En route to Marqab, our next castle stop, we visited the ruins of Ugarit, located 10 miles north of Latakia. An ancient port whose origin is lost in the mist of history, Ugarit reached its golden age under Phoenician rule between the 16th and 13th centuries B.C. The world's first alphabet originated here.
Citrus orchards divided by cypress trees lined the four-lane highway as we drove south. In the distance, green mountains were dotted with villages -- a scene which recalled a southern European landscape. Perhaps this similarity made the Crusaders feel at home.
A huge bulk of gloomy basalt rock loomed a short distance before Banyas-Marqab, one of the great Crusader fortresses. Black ramparts contrasted dramatically with pastel hills and the brilliant backdrop of blue sky.
One of the great Crusader fortresses, Marqab covers 12 acres and has 14 towers. Perched on the edge of an extinct volcano, it overlooks both the coastal plain and Mediterranean Sea. Lookouts could monitor all movement along the coast, from Antioch into Palestine.
Erected by the Muslims around 1062, Marqab was seized by the Frankish Prince of Antioch around the same time as Saone, between 1120 and 1140. Occupied first by the influential Masoirs of France and then by the Knights Hospitallers, the castle underwent impressive upgrades which made it so impregnable that even Saladin passed it up in 1188. Nonetheless, Marqab was eventually seized in 1285 by the Mameluk Sultan Qalawan, after a four-week battle.
From Marqab, we continued on to Tartous, once the Crusaders' main supply port and today Syria's second largest port. For decades a base for the Templer Knights, it was lost to the Crusaders in 1291.
We drove into the medieval heart of this fast-expanding seaport, amazed to see homes built atop what must have been wide Crusader walls. Its cathedral, a jewel of Romanesque art now serving as a museum, contained six newly discovered sarcophagi which could have easily come out of Egyptian tombs.
Olive fields accentuated with prosperous-looking villages surrounded us as we continued to the mountain town of Safita, less than an hour's drive from Tartous. A community with tiled roofs, flowering trees and olive groves, Safita was built on the site of a Crusader castle called the White Fort.
We climbed the White Fort's remaining burj (tower), from which we could survey the countryside for a great distance. This visibility proved useful for the Crusaders who were constantly under attack. In times of danger, smoke signals were relayed between Saladin's Castle, Marqab, Safita and Krak des Chevaliers, our next stop.
Perhaps the most famous medieval citadel in the world, the Krak des Chevaliers (Fortress of the Knights) towered in the distance as we drove the 40 miles from Tartous. Our spirits were high in anticipation of exploring this masterpiece of 12th-century military architecture.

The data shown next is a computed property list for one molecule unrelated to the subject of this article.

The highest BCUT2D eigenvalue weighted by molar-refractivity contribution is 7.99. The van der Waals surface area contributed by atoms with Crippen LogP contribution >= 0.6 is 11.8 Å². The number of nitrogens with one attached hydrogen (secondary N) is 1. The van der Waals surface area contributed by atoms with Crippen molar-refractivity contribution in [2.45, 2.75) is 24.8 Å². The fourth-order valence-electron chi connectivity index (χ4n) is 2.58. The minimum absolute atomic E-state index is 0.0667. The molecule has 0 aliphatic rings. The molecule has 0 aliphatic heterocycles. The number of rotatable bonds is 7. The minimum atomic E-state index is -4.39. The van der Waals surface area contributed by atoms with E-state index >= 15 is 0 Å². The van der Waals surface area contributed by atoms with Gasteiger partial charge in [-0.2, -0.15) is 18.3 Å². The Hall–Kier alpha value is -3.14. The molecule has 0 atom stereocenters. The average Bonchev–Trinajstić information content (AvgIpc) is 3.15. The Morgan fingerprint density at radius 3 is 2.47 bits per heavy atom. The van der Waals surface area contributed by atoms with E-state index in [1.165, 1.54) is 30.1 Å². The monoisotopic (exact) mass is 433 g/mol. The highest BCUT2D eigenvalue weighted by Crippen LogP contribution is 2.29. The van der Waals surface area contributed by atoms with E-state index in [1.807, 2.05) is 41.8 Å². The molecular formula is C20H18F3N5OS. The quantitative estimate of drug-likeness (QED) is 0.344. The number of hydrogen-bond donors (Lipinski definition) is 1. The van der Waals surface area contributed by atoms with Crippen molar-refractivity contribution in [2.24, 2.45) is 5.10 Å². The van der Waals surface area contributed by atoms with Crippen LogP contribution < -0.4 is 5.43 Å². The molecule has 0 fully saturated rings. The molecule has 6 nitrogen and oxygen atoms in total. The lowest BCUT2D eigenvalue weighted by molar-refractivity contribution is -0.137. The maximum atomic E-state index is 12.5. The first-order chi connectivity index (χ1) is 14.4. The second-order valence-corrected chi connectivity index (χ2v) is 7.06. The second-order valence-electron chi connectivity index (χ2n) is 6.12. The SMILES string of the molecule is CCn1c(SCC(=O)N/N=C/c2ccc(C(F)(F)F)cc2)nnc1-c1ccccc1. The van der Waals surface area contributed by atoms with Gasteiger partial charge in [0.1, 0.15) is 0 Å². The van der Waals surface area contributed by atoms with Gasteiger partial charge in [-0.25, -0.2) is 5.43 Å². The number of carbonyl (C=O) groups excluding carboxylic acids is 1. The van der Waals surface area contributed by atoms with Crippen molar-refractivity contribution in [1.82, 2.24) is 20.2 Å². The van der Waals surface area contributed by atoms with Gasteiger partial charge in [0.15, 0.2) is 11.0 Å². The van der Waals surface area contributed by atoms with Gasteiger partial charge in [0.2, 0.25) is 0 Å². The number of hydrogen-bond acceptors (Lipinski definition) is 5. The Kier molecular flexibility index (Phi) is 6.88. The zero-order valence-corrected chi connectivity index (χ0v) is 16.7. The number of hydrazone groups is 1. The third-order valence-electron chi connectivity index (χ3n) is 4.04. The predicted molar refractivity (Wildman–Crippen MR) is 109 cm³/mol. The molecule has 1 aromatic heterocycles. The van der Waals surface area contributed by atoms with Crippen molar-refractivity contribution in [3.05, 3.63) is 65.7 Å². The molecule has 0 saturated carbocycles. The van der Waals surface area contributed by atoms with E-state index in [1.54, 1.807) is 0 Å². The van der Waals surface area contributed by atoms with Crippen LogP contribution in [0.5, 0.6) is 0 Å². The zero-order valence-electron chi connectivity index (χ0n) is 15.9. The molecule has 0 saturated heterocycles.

Remarkably well preserved, the castle stands 2,132 feet above sea level and has 13 huge towers. It was built to control the "Homs Gap," the only passage between Syria's coastal plains and the hinterland. Within its fortifications, it could hold up to 4,000 soldiers and 300 knights with their horses, equipment and provisions for up to five years. After withstanding a century of sieges, it fell to the Mameluk Sultan Baybars in 1271, lost through a military ruse.
Walking through the entrance locals call the "Door of Richard the Lion-Hearted," we examined the castle's barbicans, casements, towers and bastions -- a fantastic collection of defensive devices. After wandering through the many rooms, we had a meal in a chamber once occupied by Richard the Lion-Hearted's daughter, according to our waiter.
As we dined on succulent kebabs, we had a fantastic view of the rich fig and olive orchards in the valley. The view stirred reflections about the mighty fortifications and the Crusaders who came, conquered, but eventually were forced to withdraw in disarray. To the Europeans they were heroes; to the Arabs they were savage invaders. It all depends on who writes history.
(Additional research done by Mary Dell Lucas)
Travel Tips: The best way to explore the Crusader castles is by having a tour operator arrange travel by chauffeured car with an English-speaking driver. Cost for a car and driver in Damascus is $100. Outside of Damascus --$150 a day, which includes the driver's accommodation and meals.
Several tour operators can organize trips to the Crusader castles and to Syria, including:
Far Horizons Archaeological & Cultural Trips offers "The Hidden Splendors of Syria, Forgotten Land," an extensive exploration of Syria priced at $3,695 per person (double occupancy). The group is led by Dr. Phillip Stanley, a professor of Classical and Near Eastern Archaeology at San Francisco State University for over 20 years. Participants visit historical sites such as the Roman-era oasis of Palmyra, the ancient city of Qanawat, and the Valley of the Tombs. Contact Far Horizons, P.O. Box 91900, Albuquerque, NM 87199-1900. Phone: (800) 552-4575; Fax: (505) 343-8076; E-mail: firstname.lastname@example.org; Website: http://www.farhorizon.com.
For information about additional programs and tour operators, see Activity Index under "Cultural Expeditions--Syria."